Winamp also connects to the AOL Music Store with a collection of 2,000,000 songs for you to purchase and download. Winamp also lets you connect and watch old episodes of TV programs. There are other online services like SHOUTcast Radio & TV, AOL Radio Featuring XM, SHOUTcast Wire Podcast Directory, and Predixis MusicMagic Dynamic Playlists, but honestly these are features many will not be accessing on a regular basis or not using them at all. One area where Winamp scores is in the skins department and you can download a lot of different skins so you can have a different looking Winamp whenever the fancy strikes you. On the whole, Winamp is a great music player, but it is a resource hog and does take some time to start up, which may put people off.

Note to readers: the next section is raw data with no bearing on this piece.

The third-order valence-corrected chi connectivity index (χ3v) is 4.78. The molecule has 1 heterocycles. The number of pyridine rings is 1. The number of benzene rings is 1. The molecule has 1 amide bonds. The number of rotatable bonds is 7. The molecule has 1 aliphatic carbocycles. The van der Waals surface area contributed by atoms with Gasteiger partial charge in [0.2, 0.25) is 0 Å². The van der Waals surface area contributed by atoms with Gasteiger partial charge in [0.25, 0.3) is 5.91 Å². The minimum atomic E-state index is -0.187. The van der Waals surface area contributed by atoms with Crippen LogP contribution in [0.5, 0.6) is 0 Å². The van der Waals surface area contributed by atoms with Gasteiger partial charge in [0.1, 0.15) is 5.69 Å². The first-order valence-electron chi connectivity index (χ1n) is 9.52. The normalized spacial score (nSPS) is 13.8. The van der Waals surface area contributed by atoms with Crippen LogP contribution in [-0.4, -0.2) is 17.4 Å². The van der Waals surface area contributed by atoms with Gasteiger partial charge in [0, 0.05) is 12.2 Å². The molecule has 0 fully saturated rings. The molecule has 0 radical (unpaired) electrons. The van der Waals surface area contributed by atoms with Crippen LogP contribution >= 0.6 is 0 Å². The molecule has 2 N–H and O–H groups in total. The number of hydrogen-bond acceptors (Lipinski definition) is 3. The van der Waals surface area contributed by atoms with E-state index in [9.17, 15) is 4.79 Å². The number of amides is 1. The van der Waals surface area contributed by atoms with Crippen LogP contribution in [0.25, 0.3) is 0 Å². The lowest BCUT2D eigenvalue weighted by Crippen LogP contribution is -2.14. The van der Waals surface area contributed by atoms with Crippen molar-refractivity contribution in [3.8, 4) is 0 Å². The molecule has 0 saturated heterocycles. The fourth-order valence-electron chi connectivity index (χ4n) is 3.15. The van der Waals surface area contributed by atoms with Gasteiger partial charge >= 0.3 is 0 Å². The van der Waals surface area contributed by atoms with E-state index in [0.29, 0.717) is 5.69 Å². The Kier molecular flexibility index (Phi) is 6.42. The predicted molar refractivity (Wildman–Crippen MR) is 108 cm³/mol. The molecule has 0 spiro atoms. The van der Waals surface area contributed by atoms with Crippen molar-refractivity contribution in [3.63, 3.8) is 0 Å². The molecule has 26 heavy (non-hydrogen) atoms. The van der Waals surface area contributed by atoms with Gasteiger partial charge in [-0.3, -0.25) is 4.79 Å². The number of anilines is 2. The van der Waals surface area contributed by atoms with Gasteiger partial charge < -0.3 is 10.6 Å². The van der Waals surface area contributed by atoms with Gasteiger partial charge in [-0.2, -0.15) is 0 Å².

Now onto MediaMonkey, which is an alternative to Winamp and other music players. MediaMonkey is rated very highly by many and was recommended by a friend and hence I decided to try it out for a while even though I was perfectly happy with Winamp. MediaMonkey too offers two versions, a free and a pro for which you have to pay a little extra. The pro version offers file monitoring to automatically update the library, advanced searches and auto creation of playlists, advanced portable device synchronization with on-the-fly format conversion which means you can synchronize and change format of songs so that they can be played on portable devices like the iPod, unlimited mp3 encoding, virtual CD and previews, advanced filters and even a sleep timer. Obviously, most of these features will not be used or required by the majority of users with the exception of iPod users who would prefer to go the iTunes way which is free rather than pay for MediaMonkey pro. The free version of MediaMonkey is a fantastic player and does just about everything. This is the closest you will get to a “Holy Grail” of music players, a do-it-all music player, a Swiss army knife of music players is a better way to put it. It is a very impressive product and has not only met my expectations, but also bettered them on some fronts. MediaMonkey offers a slew of features like managing a library which can include 50,000 plus songs located on the hard drive, CDs or a network. MediaMonkey betters Winamp in this area for it even shows the location of the songs i.e. which drive/folder they are located in. The other day I wanted to listen to Shakira and all I did was search for Shakira and viola all the songs of Shakira were displayed along with the path to their location in the results from which I could select the songs I wanted to listen to. This displaying of location is very good so there is no more losing of songs in some remote folder and it enables you to pool all the songs in one or multiple folders and yet keep track of them through the library. One area where Winamp scores over MediaMonkey is in keeping track of files that are moved, which MediaMonkey does not keep track of on the fly, and you would have to end up rescanning the system or folders, which can be cumbersome as MediaMonkey will rescan from the start and scan everything from scratch. MediaMonkey synchronizes very well with iPod and other portable audio devices in seconds. You can configure MediaMonkey once, and then click the synchronize button to synchronize tracks and related properties including album art, ratings, play history, and playlists with a broad range of portable devices. This however is mainly of use to iPod users and I am not one of them. MediaMonkey lets you burn CDs/DVDs, but then again those with CD/DVD writers would probably go with something like Nero or Ashampoo for all their burning activities. MediaMonkey is very good at encoding and lets you convert audio files from almost any audio format to OGG, MP3, WMA, or WAV files, and preserve tag information when converting from OGG, MP3, WMA, WAV, APE, FLAC or MPC. Tagging is an amazing feature with MediaMonkey and it does this as well as a professional software like Tag&Rename and that too for free. It even surpasses Tag&Rename in that you can add multiple album art images to each track, and add more details to each track than you can in Tag&Rename. With MediaMonkey doing tagging better than professional tagging software it leaves Winamp and others way behind in this area. Another great feature to go along with the tagging is that MediaMonkey lets you rename all files in a single step and I do mean your entire music collection, though be careful when using this feature as a single mistake will mean loss of important information. MediaMonkey even has auto volume leveling which lets you play all tracks at the same consistent volume so no more reaching for the volume control with every track change. Another outstanding feature of MediaMonkey is the Auto-DJ which will automatically play tracks when manually selected tracks/playlists run out so you can have songs playing all the while without having to queue up the playlists. This is very useful if you want something playing all the time or even in the background without having to tend to it every once in a while. MediaMonkey also keeps track of which track is played how many times and also the last play of the track, but this feature is also available in Winamp. MediaMonkey is very lean and does not have any bloatware when compared to Winamp or even iTunes which basically leads the pack in terms of bloatware and other intrusive software getting installed on your system and even taking over your system. Give us back control of our systems Apple!